Then again, I just looked over at a fellow English prof’s site, and got some perspective: at least I’m not reading placement essays this season. Yowza.

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I don’t really believe in lawns. They seem fine in the abstract, for instance, if they’re part of the grounds of your regal British estate, or if you’ve got children — I highly recommend lawns for picnicking and frolicking, too. But for my own property, I’d like some meadowy sections for butterflies and grassland critters to inhabit, and then some wooded areas, and some areas set aside for flowers, vegetables, interesting rocks….

Grass, just for the sake of grass [or for the sake of the neighbors who will think you’re a bit of a wacko for not playing along with the whole over-fertilize, over-water, and then go mad trying to keep each and every blessed blade at exactly 2 inches for 8 months out of the year]…. no, no thank you.

At the previous Chez Rethoryke, the grounds were mostly woodland, with just a few grassy swards that could easily be managed with a reel-mower. Sometimes, the weather in July and August would conspire to require only two mowings per season. Splendid! Perfect!

Ah well. Some of the transplanted spring ephemerals are putting on little memorial shows here at Elsinore, and I’m hopeful that people who took other specimens to their gardens last year are getting to enjoy some of this beauty on a smaller scale.

But right now, I’ve got a 90 x 125′ lot, and most of that isn’t covered by house or driveway, as you can see from this view, which stretches from the northwest corner to about the 2/3rds point of the property width. Last year, one of our neighbors gave us an old electric mower simply because she was tired of watching the grass get taller and taller each week. I’d say it was up to my thighs in some sections, and when the wind came sweeping through, it really did have some lovely swirly-swaying texture to it. Truly was sickle-worthy by the time we got around to mowing. [Fortunately, this neighborhood is liberal enough that using a sickle wouldn’t have been as threatening as it might have seemed in redder portions of the state.]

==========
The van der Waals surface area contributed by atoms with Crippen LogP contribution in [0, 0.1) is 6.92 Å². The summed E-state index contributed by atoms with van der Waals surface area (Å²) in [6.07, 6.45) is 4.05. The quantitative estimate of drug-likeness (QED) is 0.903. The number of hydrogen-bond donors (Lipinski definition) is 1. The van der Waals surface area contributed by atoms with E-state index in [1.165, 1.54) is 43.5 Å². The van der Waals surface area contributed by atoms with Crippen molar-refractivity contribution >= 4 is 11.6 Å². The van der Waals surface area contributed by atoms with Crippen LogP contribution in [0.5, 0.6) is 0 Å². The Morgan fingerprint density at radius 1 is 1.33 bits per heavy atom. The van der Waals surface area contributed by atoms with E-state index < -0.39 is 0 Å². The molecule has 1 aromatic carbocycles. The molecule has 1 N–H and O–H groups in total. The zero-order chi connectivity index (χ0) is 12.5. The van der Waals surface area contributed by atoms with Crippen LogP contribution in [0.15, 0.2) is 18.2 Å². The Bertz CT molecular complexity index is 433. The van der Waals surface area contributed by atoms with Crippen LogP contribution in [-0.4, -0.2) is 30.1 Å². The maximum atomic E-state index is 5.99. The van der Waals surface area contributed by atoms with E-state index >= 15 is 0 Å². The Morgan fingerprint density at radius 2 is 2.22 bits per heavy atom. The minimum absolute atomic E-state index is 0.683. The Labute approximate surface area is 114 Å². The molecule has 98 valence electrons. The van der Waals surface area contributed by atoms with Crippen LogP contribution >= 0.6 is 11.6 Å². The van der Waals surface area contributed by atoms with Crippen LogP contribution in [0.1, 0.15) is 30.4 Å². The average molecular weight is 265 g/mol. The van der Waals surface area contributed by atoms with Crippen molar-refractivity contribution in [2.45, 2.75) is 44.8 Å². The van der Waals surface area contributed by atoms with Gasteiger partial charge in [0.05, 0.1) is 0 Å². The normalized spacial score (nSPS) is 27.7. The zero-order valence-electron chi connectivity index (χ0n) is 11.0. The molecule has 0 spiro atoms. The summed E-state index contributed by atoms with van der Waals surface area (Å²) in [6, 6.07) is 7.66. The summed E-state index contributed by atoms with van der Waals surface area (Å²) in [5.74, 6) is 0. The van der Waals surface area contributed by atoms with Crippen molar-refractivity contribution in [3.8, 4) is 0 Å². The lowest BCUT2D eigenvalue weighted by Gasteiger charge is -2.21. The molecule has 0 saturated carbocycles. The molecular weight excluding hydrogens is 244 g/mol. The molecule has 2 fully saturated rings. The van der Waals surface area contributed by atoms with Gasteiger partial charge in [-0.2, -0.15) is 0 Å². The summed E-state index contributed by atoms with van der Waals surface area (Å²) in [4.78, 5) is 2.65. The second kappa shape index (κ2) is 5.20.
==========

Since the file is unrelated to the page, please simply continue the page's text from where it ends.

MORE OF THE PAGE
It was a grand summer project to carve out small islands in this sea of green, turn up the soil, discover bits of broken drainage pipes and layers of quartz pebbles, work in peat moss and LeafGro…. and then in went new plants: some from the old house, some from local garden centers, many from Bluestone Perennials.

There I’d be, pitchfork, shovel and trowel at the ready, and the good deizens of Elsinore would pause as they walked up or down the block, complimenting me for “doing something with the garden”. One of them explained that she had actually created an elaborate plan for the garden, which was supposed to be left for the new owner, in a kitchen cupboard. [No, it wasn’t] She further explained that she had picked out the oak tree and planted it, over there in the corner. [Did I really want an oak there? No. Do I feel sufficiently rotten about killing a perfectly good native tree to satisfy my own aesthetic that it will probably stay? Yes.]

But back to the lawn — when we finally started mowing last year, I mowed great asterisks, triangles, diagonals… Local property codes could insist that the mowing occurred, but not how we went about it. [Several neighbors stopped by to insist they were not the ones invoking the property codes. I’m inclined to believe them.]. Today I did some curved paths between the garden islands, and a few broad rectangles to save my Beloved from having to deal with the Far Corner, where the ground is really uneven. [The Far Corner, visible on the lefthand side of the lawn photo, is slated to get a Yellow-wood tree and a group of baby rhodies in the fall [scions of some of the lovely specimens I had to leave behind — thank you VanVeen Nursery!

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Daffodils and Copters

Yes, it’s nearly 7pm on a partly cloudy spring evening, and the copter is circling.